Determination of relationships between phosphoinositide lipids and neoplastic cells
Phosphoinositide lipids are critical for normal animal physiology. These metabolites are low in abundance, and consequently, difficult to detect. Moreover, the phenotypes associated with defects these phosphoinositides are pleiotropic, making it difficult to determine pathways regulated directly by these lipids. We seek to gain insight into of these lipids by using CRISPR/CAS9 technology to generate tagged versions of the lipid kinase responsible for the generation of PI(3,5)P2. The combination of identifying the cellular locations where PIKfyve resides in tandem with phenotypic changes observed upon its acute inhibition will allow us to characterize PI(3,5)P2-dependent pathways operative in both normal and neoplastic cells. Insights gained will be used to design new strategies for manipulating PI(3,5)P2 levels at specific intracellular locations in order to control a subset of pathways regulated by this unique phosphoinositide.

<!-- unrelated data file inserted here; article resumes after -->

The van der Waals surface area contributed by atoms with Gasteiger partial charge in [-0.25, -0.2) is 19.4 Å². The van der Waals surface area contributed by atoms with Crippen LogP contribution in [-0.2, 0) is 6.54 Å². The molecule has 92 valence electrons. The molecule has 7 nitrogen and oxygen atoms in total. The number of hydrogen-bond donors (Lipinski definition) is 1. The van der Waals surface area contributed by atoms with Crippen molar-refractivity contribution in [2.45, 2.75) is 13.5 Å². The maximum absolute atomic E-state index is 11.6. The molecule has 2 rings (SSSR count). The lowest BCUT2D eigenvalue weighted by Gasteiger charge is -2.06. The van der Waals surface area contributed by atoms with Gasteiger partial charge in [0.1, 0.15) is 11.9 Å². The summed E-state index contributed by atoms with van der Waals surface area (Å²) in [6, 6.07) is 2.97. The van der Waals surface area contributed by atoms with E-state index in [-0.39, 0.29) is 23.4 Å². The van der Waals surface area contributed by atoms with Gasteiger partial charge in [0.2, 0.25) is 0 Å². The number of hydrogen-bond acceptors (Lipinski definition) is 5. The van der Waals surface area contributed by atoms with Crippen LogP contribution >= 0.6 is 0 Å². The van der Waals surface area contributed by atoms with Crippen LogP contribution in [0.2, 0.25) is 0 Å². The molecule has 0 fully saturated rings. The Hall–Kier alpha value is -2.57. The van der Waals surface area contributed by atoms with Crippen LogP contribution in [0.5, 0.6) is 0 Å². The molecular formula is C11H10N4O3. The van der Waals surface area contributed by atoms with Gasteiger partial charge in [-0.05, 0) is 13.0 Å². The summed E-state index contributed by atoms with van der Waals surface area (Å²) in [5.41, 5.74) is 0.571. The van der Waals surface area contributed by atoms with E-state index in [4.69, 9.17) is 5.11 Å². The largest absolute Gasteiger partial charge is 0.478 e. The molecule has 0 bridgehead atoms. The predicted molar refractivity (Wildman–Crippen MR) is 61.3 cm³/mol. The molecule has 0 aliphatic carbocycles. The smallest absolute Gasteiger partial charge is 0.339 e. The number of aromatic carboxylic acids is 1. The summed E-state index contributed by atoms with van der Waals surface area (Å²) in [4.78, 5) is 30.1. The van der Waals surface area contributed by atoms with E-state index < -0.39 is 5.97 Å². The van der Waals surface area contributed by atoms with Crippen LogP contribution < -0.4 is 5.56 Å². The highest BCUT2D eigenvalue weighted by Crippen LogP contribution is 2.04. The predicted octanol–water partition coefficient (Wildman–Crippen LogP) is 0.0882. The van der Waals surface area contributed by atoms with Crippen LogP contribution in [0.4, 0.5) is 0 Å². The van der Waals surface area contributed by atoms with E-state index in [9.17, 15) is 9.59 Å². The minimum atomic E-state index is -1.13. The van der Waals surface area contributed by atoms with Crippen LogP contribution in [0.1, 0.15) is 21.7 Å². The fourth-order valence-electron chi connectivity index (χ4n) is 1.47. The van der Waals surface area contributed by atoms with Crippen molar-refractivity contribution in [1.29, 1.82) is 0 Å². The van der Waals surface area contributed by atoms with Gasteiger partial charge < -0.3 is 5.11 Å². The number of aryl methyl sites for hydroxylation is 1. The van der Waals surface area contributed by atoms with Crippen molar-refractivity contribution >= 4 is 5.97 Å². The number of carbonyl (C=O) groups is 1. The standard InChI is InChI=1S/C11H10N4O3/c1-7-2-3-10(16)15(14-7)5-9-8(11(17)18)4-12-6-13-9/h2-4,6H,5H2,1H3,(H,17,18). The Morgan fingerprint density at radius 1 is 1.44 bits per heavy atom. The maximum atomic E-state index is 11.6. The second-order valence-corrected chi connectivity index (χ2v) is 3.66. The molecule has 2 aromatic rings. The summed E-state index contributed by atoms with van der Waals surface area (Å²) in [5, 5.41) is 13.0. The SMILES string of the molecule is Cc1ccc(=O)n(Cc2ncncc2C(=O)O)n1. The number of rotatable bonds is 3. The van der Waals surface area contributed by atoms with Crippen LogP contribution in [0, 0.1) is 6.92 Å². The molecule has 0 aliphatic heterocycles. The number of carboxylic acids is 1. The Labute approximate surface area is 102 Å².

Keynote lecturer at the 44th Symposium on Hormone and Cell Regulation, Mont Ste Odile, France
Roles of PIKfyve and phosphoinositide lipids in cell migration: implications for heart development. Postdoctoral Fellowship
$106,532 grant from the American Heart Association
Published article in eLife